This visualization was done ahead of time and was larger then your typical interactive whiteboard projection. All the talking points, from bullets to images, were large, colorful, and definitely held our parent’s attention. By using graphic facilitation, we needed no notes. The visual notes were right in front of us.

Source: Dave Burgess
Our bullets on passion come directly from the book, Teach Like A Pirate, by Dave Burgess. We have also in the past had the opportunity to see him live. If there is anyone who exudes passion, it’s Dave. For teachers, passion for their content, profession, and personal goals all matter. Like an orchestra, they work together in concert. This is also what we want from our learners, and as educators our job is to cultivate it by letting our kids know that inside and outside, passions matter to learning and to us.

Source: ASIDE, 2013
While we don’t have a pirate in the room, we do have an eight-foot knight. So to teach and learn like one, we decided on three words – loyalty, fearless, and chivalry. Loyalty to each other as a collective whole, fearless about learning, and showing respect are all important to working together in collaboration. Whatever it takes to build that bond is worth it.

Balancing technology and making is also an important part of learning, and kids need to tinker with their hands, grapple with problems, and ponder ideas. As connected educators we want to ensure that our learners are connected in a digital environment, yet we equally value an “I Make” approach that lets them touch materials and not just a screen. We’ve built on this idea from our connections with others in the maker movement, and we stand by our motto "Make It, Own It, Learn It." Striking this balance both in and out of school was a message we wanted our parents to hear, too.

Suffice it to say, using this type of presentation not only enabled us to be more engaged with a room full of parents, but it also gave them a clear understanding that we draw our inspiration from a wealth of educators in our PLNs. So thank you all.

For other posts on connecting with students in and out of school, please see:

Tuesday, October 1, 2013

Visual Resources To Teach About The U.S. Government Shutdown

Source: International Business Times
(click for detail)
The shutdown of the United States government began today. With no plan of action from either political party, there is consequently no easy lesson for teachers to share with their students.

Any discussion of the current Congressional stalemate naturally begins with a civics lesson about political parties and the separation of powers. The questions today from our students, however, quickly centered on issues of blame and health care.

Fortunately, a collection of visual resources from various media outlets do exist to help children learn about the overarching meaning of a shutdown, as well as more granular details about federal budgets and opinion polls.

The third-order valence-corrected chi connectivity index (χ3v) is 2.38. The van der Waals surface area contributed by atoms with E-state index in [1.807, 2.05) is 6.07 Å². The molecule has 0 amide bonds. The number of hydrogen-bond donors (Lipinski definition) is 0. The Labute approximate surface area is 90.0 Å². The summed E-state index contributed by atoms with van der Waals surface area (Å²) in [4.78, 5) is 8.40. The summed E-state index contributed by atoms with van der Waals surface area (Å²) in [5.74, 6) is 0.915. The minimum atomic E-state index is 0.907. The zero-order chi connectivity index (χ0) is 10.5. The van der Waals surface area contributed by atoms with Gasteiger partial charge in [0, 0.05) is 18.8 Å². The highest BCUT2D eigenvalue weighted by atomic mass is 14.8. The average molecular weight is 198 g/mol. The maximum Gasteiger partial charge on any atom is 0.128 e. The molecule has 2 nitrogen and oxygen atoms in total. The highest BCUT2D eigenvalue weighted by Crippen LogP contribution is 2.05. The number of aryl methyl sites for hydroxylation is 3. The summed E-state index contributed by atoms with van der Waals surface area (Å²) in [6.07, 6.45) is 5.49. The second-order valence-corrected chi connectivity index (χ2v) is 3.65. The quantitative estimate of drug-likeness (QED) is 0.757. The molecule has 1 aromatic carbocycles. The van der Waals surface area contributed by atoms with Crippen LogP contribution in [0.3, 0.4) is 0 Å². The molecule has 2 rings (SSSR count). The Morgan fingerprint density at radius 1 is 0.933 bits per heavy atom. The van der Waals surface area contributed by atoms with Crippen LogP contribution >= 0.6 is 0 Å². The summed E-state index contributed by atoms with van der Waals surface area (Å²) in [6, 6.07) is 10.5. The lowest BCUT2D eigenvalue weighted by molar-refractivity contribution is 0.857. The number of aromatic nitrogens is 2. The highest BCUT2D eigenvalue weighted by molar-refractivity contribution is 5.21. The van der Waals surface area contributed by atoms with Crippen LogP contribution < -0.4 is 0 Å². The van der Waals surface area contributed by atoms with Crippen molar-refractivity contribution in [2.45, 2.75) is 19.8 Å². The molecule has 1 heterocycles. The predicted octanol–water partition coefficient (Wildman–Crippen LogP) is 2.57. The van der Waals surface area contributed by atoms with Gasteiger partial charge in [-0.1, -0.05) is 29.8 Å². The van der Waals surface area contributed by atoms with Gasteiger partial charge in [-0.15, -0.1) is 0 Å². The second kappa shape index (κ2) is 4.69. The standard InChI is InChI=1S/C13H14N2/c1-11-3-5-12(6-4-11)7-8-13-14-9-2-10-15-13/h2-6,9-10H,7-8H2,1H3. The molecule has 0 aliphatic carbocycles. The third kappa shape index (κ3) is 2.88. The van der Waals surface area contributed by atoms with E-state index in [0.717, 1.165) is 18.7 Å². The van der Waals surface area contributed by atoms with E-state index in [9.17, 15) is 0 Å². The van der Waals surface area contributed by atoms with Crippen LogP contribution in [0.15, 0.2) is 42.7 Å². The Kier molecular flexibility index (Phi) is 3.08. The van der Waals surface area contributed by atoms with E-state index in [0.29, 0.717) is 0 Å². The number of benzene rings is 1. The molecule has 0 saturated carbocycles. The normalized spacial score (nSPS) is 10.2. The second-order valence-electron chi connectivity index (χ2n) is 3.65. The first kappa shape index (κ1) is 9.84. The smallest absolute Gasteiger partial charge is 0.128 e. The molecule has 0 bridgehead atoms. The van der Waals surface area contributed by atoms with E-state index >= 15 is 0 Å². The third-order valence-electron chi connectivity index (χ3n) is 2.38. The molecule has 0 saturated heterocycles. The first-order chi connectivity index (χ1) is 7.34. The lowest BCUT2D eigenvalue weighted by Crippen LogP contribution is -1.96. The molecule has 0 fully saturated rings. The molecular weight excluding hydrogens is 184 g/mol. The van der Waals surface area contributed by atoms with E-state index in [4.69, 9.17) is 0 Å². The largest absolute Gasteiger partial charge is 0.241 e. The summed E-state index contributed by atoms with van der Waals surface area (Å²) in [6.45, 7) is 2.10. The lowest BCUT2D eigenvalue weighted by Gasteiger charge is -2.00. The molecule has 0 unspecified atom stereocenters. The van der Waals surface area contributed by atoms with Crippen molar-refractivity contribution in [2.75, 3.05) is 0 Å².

A good place to start is the short video from the BBC, entitled "US Government Shutdown In 60 Seconds." The clip addresses questions that might be worrying children, such as whether the pandas in the National Zoo will be fed (yes).

Another key interactive tool is the "US Government Shutdown" visualization from Michael Bauer at School Of Data. By rolling over variously sized color bars, the pop-up box provides figures about how each federal agency will be affected.

Source: School Of Data

Bauer's interface is similar to the helpful infographic from The New York Times, entitled "Who Goes To Work? Who Stays Home?"

Source: The New York Times (click for detail)

To explore how individual citizens will be impacted by the shuttering of departments, have the students explore the infographic from the International Business Times, entitled "How Would A Government Shutdown Affect Your Life?" Or take a look at the slide show from USA Today that catalogs the "Government Shutdown By The Numbers."

Source: USA Today

If students ask questions about which party is to blame, or about how the American people will react, take a look at the graph of a Rasmussen poll that asks, "Would A Government Shutdown Be..."

Source: MyGovCost.org

You could also share the results that found a "Majority Want No Shutdown."

Source: National Journal

If you are searching for historical information about past government closures, the bar graph from Seth Kadish at Vizual Statistix documents the anomalous nature of our current predicament.

Source: Vizual Statistix

For a road map to the current termination, the graphic designers at The New York Times have once again put together a clear and illuminating flowchart of Congressional actions.

Source: The New York Times (click for detail)

Finally, if your students are having a hard time understanding the basic nature of the federal budget, try incorporating the interactive chart from the New York Times that details every 2012 proposed expenditure. It is posted on a terrific list of graphs via Poynter, entitled "As Government Shutdown Looms, 5 Interactives Explain The Budget Battle."

Source: The New York Times; Poynter